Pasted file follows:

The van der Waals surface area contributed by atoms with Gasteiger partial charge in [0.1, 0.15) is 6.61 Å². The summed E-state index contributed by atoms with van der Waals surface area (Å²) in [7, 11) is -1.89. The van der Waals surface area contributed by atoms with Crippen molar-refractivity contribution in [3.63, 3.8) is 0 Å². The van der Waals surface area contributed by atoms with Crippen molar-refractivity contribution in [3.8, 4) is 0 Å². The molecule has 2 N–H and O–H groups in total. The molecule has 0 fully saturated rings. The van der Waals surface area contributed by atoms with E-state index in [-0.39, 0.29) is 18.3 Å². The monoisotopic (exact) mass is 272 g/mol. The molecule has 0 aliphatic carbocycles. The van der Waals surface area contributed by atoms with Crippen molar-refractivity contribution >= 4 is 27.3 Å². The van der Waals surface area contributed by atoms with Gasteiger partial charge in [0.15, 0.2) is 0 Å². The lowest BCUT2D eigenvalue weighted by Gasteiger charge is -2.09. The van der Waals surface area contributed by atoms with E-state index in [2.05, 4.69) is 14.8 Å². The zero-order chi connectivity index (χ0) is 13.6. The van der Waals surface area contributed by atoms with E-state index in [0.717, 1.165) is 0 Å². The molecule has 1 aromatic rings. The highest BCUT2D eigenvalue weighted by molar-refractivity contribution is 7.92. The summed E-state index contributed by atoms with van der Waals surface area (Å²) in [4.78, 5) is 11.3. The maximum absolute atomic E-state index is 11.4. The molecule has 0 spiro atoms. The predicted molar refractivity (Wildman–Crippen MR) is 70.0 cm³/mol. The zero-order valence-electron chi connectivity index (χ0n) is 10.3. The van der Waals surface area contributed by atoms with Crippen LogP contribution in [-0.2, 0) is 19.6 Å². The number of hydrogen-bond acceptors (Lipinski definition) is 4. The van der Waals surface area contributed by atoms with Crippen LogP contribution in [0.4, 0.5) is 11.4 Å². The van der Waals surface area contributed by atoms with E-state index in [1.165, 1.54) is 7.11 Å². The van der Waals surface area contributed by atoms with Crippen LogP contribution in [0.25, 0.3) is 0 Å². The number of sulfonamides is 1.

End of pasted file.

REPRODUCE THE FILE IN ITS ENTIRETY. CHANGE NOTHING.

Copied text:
The van der Waals surface area contributed by atoms with Gasteiger partial charge in [0.1, 0.15) is 6.61 Å². The summed E-state index contributed by atoms with van der Waals surface area (Å²) in [7, 11) is -1.89. The van der Waals surface area contributed by atoms with Crippen molar-refractivity contribution in [3.63, 3.8) is 0 Å². The van der Waals surface area contributed by atoms with Crippen molar-refractivity contribution in [3.8, 4) is 0 Å². The molecule has 2 N–H and O–H groups in total. The molecule has 0 fully saturated rings. The van der Waals surface area contributed by atoms with E-state index in [-0.39, 0.29) is 18.3 Å². The monoisotopic (exact) mass is 272 g/mol. The molecule has 0 aliphatic carbocycles. The van der Waals surface area contributed by atoms with Crippen molar-refractivity contribution >= 4 is 27.3 Å². The van der Waals surface area contributed by atoms with Gasteiger partial charge in [0.15, 0.2) is 0 Å². The lowest BCUT2D eigenvalue weighted by Gasteiger charge is -2.09. The van der Waals surface area contributed by atoms with E-state index in [2.05, 4.69) is 14.8 Å². The zero-order chi connectivity index (χ0) is 13.6. The van der Waals surface area contributed by atoms with E-state index in [0.717, 1.165) is 0 Å². The molecule has 1 aromatic rings. The highest BCUT2D eigenvalue weighted by molar-refractivity contribution is 7.92. The summed E-state index contributed by atoms with van der Waals surface area (Å²) in [4.78, 5) is 11.3. The maximum absolute atomic E-state index is 11.4. The molecule has 0 spiro atoms. The predicted molar refractivity (Wildman–Crippen MR) is 70.0 cm³/mol. The zero-order valence-electron chi connectivity index (χ0n) is 10.3. The van der Waals surface area contributed by atoms with Crippen LogP contribution in [-0.2, 0) is 19.6 Å². The number of hydrogen-bond acceptors (Lipinski definition) is 4. The van der Waals surface area contributed by atoms with Crippen LogP contribution in [0.4, 0.5) is 11.4 Å². The van der Waals surface area contributed by atoms with E-state index in [1.165, 1.54) is 7.11 Å². The van der Waals surface area contributed by atoms with Crippen LogP contribution in [0.25, 0.3) is 0 Å². The number of sulfonamides is 1.